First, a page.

The vote went badly for many of my young activist friends, and 77 percent of Egyptians voted for the changes. On Facebook, they insisted that the Muslim Brotherhood, eager to leap into the power vacuum, secured the ‘yes’ vote by convincing people it was a vote for Islam, or just by offering voters stuff. “The Muslim Brotherhood used the money and bags of rice and sugar to make some people vote yes,” wrote 26-year-old activist Mohamed Khalil in a Facebook message. He then posted YouTube videos that show bearded men standing near mosques campaigning for the constitutional amendments. A campaigner for Nubian rights, Mohamed’s profile picture now is a woman with a sign that reads: “Basic Human Rights for All = World Peace.”
Other liberal friends, some who changed their profile pictures to a green square that read, “yes” in Arabic, said they supported the changes without coercion. In a Yahoo chat session, Business Development Specialist Amir Mohsen told me he supported the changes, and they represented a move towards democracy. “It’s a first step,” he said.
Yet other ‘yes’ campaigners countered accusations that the Muslim Brotherhood was exploiting the referendum for its own ends. Quoted in Ahram Online, Mohamed Osama, who is a member of both the Brotherhood and the Revolution Youth Coalition—the Brotherhood campaigned for the changes, while the coalition, of which it is a part, campaigned against them—argued, “I think people’s fear that the Muslim Brotherhood will dominate is illegitimate because we already declared that we would only be running for 30-40 percent of the seats and no more.” Ahram Online also reported that the Wasat (Center) and Labor parties also supported the ‘yes’ campaign.
After all the turmoil over the vote, however, the results no longer seem relevant. The army now appears to be determined to keep the young liberals happy, and everyone confused. Army leaders say the amendments are no longer amendments because the entire constitution is no longer valid. The amendments will be part of what they are calling a “constitutional declaration.” This declaration is to be law until a new constitution is written. Who will write it, when, and under what supervision remains a mystery.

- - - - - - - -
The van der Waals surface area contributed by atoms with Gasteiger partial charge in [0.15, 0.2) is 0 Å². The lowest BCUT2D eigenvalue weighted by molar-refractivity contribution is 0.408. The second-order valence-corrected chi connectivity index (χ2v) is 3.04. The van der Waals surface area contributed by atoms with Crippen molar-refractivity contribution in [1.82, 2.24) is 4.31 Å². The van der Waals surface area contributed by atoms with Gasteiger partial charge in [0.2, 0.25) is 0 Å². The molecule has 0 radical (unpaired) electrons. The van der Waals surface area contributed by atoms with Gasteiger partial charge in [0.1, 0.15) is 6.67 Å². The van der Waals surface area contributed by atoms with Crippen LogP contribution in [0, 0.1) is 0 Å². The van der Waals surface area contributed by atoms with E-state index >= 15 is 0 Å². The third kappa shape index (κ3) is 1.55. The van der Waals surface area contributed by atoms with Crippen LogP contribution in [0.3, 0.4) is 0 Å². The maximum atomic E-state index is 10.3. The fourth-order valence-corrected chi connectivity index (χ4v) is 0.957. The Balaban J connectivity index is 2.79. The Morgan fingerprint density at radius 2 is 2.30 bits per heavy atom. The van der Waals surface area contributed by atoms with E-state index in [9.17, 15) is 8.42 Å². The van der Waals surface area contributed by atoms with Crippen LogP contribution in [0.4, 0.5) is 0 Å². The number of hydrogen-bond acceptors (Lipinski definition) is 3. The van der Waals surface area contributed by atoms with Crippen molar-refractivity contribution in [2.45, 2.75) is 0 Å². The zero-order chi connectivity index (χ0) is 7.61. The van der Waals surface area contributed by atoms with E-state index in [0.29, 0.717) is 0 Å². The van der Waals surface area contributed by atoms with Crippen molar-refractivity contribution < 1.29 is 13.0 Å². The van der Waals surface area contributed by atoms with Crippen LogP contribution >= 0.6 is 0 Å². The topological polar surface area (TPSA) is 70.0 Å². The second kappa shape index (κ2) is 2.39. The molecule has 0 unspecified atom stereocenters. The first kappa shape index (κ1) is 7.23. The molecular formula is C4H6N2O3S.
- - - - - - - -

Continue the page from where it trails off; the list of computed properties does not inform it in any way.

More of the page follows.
When I asked Amr exactly what his perception of the army was, he sent me a link to the blog of Soha Bayoumi, a visiting fellow at the Harvard University Department of Government. Bayoumi describes the army’s position as an evolving process. “The stance of the army has gradually evolved,” she writes in her March 28 post, “from neutrality, to an attempt to appear like the protector of the people and the guardian of the revolution by recognizing the people and their revolution as the only source of legitimacy at the time of the toppling of the Mubarak regime, to an attempt to appease the people by presenting options and waiting for the popular response and finally, by its decision to take things into its own hands and squash protests.”
Economic stability in Egypt seems to be the current focus of the military leadership, Bayoumi added. And on Tuesday, the day after her post, Justice Minister Mohamed el-Gendy defended a proposed law that would criminalize some protests. El-Gendy said constant street rallies are keeping tourists and investors away and called the law, “temporary legislation” that will end “the day the emergency law is scrapped,” according to Bloomberg News.
After the connection reset, Hamada, my Skype friend told me one of the hardest things for Egyptians now is figuring out which of the flood of political factions that have appeared on the scene this year actually represent the interests of the pro-democracy protesters that spearheaded the revolution. “You can’t understand who you can believe and who is telling lies,” he said. “In the days of the Mubarak, and of the revolution, it was easy to tell how to feel.”
Note: The photograph above was taken by Heather Murdock during the uprising. At that time the military was wildly popular with the revolution’s youth movement.